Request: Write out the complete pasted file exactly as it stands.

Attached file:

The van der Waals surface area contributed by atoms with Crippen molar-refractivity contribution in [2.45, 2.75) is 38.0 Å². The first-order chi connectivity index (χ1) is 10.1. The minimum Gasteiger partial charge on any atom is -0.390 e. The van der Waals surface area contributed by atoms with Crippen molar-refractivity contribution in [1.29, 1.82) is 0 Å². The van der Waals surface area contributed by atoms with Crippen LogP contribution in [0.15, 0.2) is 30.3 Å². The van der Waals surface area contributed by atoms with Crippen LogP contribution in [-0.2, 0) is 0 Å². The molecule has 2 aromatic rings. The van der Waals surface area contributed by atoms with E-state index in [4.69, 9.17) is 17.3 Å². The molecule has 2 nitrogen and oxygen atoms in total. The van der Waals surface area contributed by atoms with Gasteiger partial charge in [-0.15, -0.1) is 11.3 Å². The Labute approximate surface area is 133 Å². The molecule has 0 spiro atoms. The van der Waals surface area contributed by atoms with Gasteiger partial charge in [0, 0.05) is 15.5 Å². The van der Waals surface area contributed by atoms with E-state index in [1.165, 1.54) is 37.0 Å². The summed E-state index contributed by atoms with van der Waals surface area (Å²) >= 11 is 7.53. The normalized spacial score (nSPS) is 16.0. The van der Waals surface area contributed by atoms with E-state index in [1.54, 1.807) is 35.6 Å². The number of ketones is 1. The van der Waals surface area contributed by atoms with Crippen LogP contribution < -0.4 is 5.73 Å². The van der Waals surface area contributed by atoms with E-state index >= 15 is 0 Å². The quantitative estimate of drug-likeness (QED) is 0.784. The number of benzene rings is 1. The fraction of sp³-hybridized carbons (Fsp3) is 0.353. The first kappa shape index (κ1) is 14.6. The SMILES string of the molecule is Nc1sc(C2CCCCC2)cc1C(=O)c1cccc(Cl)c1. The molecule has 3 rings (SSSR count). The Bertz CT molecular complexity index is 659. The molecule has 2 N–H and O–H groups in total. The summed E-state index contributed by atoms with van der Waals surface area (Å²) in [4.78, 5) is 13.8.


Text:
The van der Waals surface area contributed by atoms with Crippen molar-refractivity contribution in [2.45, 2.75) is 38.0 Å². The first-order chi connectivity index (χ1) is 10.1. The minimum Gasteiger partial charge on any atom is -0.390 e. The van der Waals surface area contributed by atoms with Crippen molar-refractivity contribution in [1.29, 1.82) is 0 Å². The van der Waals surface area contributed by atoms with Crippen LogP contribution in [0.15, 0.2) is 30.3 Å². The van der Waals surface area contributed by atoms with Crippen LogP contribution in [-0.2, 0) is 0 Å². The molecule has 2 aromatic rings. The van der Waals surface area contributed by atoms with E-state index in [4.69, 9.17) is 17.3 Å². The molecule has 2 nitrogen and oxygen atoms in total. The van der Waals surface area contributed by atoms with Gasteiger partial charge in [-0.15, -0.1) is 11.3 Å². The Labute approximate surface area is 133 Å². The molecule has 0 spiro atoms. The van der Waals surface area contributed by atoms with Gasteiger partial charge in [0, 0.05) is 15.5 Å². The van der Waals surface area contributed by atoms with E-state index in [1.165, 1.54) is 37.0 Å². The summed E-state index contributed by atoms with van der Waals surface area (Å²) >= 11 is 7.53. The normalized spacial score (nSPS) is 16.0. The van der Waals surface area contributed by atoms with E-state index in [1.54, 1.807) is 35.6 Å². The number of ketones is 1. The van der Waals surface area contributed by atoms with Crippen LogP contribution < -0.4 is 5.73 Å². The van der Waals surface area contributed by atoms with E-state index >= 15 is 0 Å². The quantitative estimate of drug-likeness (QED) is 0.784. The number of benzene rings is 1. The fraction of sp³-hybridized carbons (Fsp3) is 0.353. The first kappa shape index (κ1) is 14.6. The SMILES string of the molecule is Nc1sc(C2CCCCC2)cc1C(=O)c1cccc(Cl)c1. The molecule has 3 rings (SSSR count). The Bertz CT molecular complexity index is 659. The molecule has 2 N–H and O–H groups in total. The summed E-state index contributed by atoms with van der Waals surface area (Å²) in [4.78, 5) is 13.8.